Vegan Vietnamese Bahn Mi Sandwich with pickled vegetables and Lemongrass Tofu. The best sandwich ever.
Bahn Mi also knows as “Vietnamese sandwich” or “Vietnamese po’ boy” or “Vietnamese Hoagie” has always been one of my favorite sandwiches after the Mumbai sandwich ofcourse. I was first introduced to it in Sydney. Thanks to the numerous Bahn Mi stations, read it as corner shops, easily accessible everywhere through out the city. For me it was a quick, delicious, filling and economical meal. At some point I think I was addicted to it. every suburb I went to I had my favorite Bahn Mi shop. Unlike here in the US, I didn’t have to go to a restaurant to get myself a Bahn Mi. After being a Bahn Mi fan in Australia, all these years in the US, I was on a long hiatus. Then a couple months ago, I came across a post on one of my favorite blogs Pixel Sprout (recipe adapted from her). Sam totally had me with her post. The next thing I knew I was craving for a Bahn Mi. So I googled a Vietnamese Restaurant, the next day and had my first Bahn Mi in the US at Lime and Basil in Chapel Hill. I was super excited and was hoping that it would meat up to my expectation and it really did. Well I knew I still didn’t have enough of it, so the next week I had it again. The third week I decided to make my own sandwich at home. It was an impromptu plan and I wasn’t planning on taking any pictures as I was crazy busy with other work activities. So I don;t have step by step pictures for you in this post. However I will definitely share the pictures of the final product.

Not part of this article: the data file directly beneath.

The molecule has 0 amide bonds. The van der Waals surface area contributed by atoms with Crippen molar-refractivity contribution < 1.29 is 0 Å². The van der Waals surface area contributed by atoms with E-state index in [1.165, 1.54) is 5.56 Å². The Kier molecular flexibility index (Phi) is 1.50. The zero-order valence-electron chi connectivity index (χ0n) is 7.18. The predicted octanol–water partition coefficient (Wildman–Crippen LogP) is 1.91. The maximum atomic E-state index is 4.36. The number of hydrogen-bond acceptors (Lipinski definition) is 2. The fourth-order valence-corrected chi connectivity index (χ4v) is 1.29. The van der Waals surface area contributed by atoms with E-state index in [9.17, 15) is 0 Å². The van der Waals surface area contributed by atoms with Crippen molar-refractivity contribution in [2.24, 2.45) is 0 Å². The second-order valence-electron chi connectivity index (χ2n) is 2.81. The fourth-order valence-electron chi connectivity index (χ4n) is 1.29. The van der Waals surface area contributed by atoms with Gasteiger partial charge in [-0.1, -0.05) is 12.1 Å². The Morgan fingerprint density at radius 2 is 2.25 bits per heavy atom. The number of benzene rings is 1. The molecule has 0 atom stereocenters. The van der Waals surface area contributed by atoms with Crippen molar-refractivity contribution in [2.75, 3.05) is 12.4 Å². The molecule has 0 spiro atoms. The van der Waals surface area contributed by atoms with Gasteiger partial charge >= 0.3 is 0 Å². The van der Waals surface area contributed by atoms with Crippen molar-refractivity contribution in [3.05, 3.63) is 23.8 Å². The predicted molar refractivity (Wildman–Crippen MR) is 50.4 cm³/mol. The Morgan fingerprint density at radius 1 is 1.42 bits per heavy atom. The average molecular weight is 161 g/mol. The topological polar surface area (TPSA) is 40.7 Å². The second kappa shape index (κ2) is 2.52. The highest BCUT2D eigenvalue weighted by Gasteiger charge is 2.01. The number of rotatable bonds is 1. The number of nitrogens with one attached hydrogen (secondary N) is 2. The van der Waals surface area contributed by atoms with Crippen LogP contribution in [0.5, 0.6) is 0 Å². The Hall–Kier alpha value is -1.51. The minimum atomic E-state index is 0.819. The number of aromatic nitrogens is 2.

Traditionally it is made with a Vietnamese Baguette ( made with rice and wheat flour), pâté (spreadable pork liver), jalapeño, and mayonnaise, cilantro, cucumber, and pickled carrots and daikon. Aparently the vegetarian option is known as bánh mì chay and is not easily available on the streets of Vietnam, it is usually made at Buddist temples for special occasions. However this is a vegan version of the typical Bahn Mi, where I have replaced meat with Lemongras Tofu and instead of the mayonnaise I have made my own spread with easily available ingredients at home. You could make your own vegan asian mayonnaise too for this recipe.
I have always enjoyed this sandwich because it’s soul lies in it’s flavor. The bread is airy while the vegetables add the element of crunch to it. The protein (in the vegetarian version)is marinated so it has the perfect blend of sweet, sour, savory and a little pungent taste. The sauces make it moist and it’s best when the bread is toasted.
So do you have a favorite sandwich? How do you make it? What does it taste like? Tell us more. If you land up making this, don’t forget to share your photo on either our Facebook page or tag your photo with #dbellyrulesdmind on Instagram.
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